The skating has just ended in Jeonju, Korea and what springs to mind is all that has happened over the last 4 days. Not only on the ice, but the stuff that goes on behind the scenes. I went to Jeonju for the 4 Continents Championship in 2002 and have a very clear picture in my head of the rink and the surrounding area. I remember well that it was an area known for paper products and that there is in fact a paper museum. I also remember getting into a cab with three Canadian men and I won’t mention names exactly but one rhymes with “dead fart on”. In any event, we wanted to go to the paper district (turns out it was behind the hotel) and in their desire to please; everyone from the doorman on down kept saying “yes” to all of our questions leading us to believe that there was a level of understanding that didn’t exist. It took $10 and a half hour cab ride across the (beautiful) countryside to get dropped back at our hotel and to have an English speaking person direct us around the corner for what we wanted.

The Four Continents Championships never ceases to provide me with moments of pure skating bliss from skaters I hadn’t previously really known. I saw Zhang and Zhang for the first time at a 4Cs. Jeff Buttle won his title in Jeonju and I can still recall his La Strada program and the squealing Korean girls who all developed crushes on him based on his warmth and easy smile. Yu-Na Kim I first saw in exhibition as a very young girl either the first or second time I came here and the writing was on the wall even then.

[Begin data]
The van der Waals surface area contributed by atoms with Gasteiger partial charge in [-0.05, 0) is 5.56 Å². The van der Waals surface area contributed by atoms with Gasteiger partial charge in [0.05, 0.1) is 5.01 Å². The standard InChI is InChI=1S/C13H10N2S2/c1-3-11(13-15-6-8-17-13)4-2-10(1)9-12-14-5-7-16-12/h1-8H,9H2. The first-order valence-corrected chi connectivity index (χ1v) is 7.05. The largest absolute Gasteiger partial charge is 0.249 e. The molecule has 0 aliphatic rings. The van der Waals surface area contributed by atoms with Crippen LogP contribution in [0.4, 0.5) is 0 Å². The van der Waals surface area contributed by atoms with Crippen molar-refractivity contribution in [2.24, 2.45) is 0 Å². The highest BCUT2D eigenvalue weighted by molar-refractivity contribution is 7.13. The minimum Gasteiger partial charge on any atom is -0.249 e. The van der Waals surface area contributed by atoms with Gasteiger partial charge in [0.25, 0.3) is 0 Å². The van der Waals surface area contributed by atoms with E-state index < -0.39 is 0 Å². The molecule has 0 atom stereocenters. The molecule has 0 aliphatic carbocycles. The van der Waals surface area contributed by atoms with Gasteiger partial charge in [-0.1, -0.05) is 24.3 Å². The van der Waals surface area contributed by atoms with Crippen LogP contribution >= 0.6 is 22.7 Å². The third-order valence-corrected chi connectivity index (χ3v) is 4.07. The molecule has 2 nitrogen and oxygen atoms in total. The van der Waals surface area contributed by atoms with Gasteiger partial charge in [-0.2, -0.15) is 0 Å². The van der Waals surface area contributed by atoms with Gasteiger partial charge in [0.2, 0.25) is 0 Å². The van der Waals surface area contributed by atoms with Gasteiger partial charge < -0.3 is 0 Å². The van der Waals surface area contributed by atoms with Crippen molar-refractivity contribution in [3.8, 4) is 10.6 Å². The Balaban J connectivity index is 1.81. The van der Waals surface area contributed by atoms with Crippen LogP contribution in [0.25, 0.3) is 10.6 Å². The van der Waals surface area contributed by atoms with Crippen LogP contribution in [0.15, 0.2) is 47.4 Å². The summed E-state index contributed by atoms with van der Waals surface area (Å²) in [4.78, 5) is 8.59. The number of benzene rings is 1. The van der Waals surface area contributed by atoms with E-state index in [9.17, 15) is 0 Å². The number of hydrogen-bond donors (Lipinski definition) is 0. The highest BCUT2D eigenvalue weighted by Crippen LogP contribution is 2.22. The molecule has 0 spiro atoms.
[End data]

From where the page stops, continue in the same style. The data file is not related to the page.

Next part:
These 4Cs will be forever locked in my brain on a couple of different fronts: the look of joy on Kevin Reynolds’ face after the short program and the look on Adam Rippon’s after the free – both men amazing competitors and worthy champions. I love seeing the new talent and wondering what the future will hold for them.

The other memory for me is from the contact I am getting to have with skating fans (like me). When I first started doing “live feed commentary” it was just about the skaters with nothing going on in the floods or during the warm ups. It was a necessity but certainly not anything that anyone thought had potential. Or so I thought. Over this last season, the coolest thing yet is that TV now goes both ways and I love it. The interactivity that is now possible thanks to technology means that we are truly sharing the experience as opposed to just being told about it. For me, the chat, the email, the twittering and the online forum experience has added a new and exciting dimension to my job and I am grateful for it. I get to hear from parents, skaters, fans, colleagues DURING the event. How cool is that? Almost as good as sitting in the stands watching skating with friends.

Lots of emails to answer this time and I am looking forward to getting to all of them!

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